Over a single week I have dived head first into the world of musical geography, transitioning from a map novice to a map critic to, finally, a map maker. While this was a very quick turnaround given my complete naïveté with maps only two weeks ago, I feel a sense of accomplishment having contributed something to the academic community, albeit the grandeur of it is not exactly grand. In both analyzing and creating maps, I would describe myself as an amateur at best, but I am optimistic about the semester of discovery to come.

In terms of the order in which I began my acquisition of mapmaking knowledge, I’m pretty glad I began by analyzing and critiquing a map before delving into making one of my own. The map that I analyzed is shown below: The Linguistic Boundaries between Occitan and Medieval French1.

In my analysis of this map, I discussed the absolute nature of the linguistic regions. These regions leave little room for interpretation and imply absolutely no nuance. If one were a composer below the border, one would be writing in Occitan French, and vice versa. The nature of this map left me questioning the certainty of the cartographer as he placed a border that cut through the middle of the map. Were there absolutely no compositions being written in the opposite language of the region? Was there more ambiguity in language closer to the border? These questions left me perplexed.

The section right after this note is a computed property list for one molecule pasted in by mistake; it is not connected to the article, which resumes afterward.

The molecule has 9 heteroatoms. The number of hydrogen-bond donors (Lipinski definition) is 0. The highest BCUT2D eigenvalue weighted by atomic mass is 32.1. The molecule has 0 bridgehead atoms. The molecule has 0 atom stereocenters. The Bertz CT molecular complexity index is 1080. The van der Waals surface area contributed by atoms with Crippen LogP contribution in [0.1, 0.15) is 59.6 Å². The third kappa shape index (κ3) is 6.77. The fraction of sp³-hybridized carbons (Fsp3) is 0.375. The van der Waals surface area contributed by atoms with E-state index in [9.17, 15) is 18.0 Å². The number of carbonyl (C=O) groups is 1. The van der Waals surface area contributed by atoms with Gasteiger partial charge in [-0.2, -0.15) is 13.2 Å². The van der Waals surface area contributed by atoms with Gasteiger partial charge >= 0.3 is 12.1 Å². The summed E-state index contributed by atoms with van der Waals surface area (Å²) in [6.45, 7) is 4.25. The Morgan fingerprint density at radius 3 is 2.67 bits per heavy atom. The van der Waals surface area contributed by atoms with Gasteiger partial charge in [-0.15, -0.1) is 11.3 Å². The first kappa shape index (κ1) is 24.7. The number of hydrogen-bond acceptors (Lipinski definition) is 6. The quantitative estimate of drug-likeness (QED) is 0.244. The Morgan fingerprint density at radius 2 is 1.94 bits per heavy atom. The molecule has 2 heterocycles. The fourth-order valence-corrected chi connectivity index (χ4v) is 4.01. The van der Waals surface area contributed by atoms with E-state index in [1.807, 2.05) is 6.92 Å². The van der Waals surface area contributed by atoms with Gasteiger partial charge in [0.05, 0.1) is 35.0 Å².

The large takeaway I got from analyzing this map is that nuance is important. Together, as a team, we have discussed in depth the simple impossibility of objectivity when making maps. When in the process of making a map, it is important to constantly keep this in the back of one’s mind. So brings us to the maps that Carolyn and I made, one which shows the origins and spread of opera in Italy by displaying Performances of the Opera Giasone, and another which displays The Origins and Spread of Opera in Europe:


I personally find a bit more nuance and open-endedness in the maps we made. While we did create the map with a goal in mind, to show the spread of opera throughout Italy and Europe, the map that we created leaves the data to do the talking. Instead of cherry picking operas that clearly display the spread of opera throughout Europe, we decided to do more of a survey of opera from 1600-1850, and let viewers discover for themselves how opera spread from Italy to other countries.


1 Burkholder, Grout, Palisca, Grout, Donald Jay, and Palisca, Claude V. A History of Western Music. Ninth ed. New York, N.Y.: W. W. Norton & Company, 2014. 74.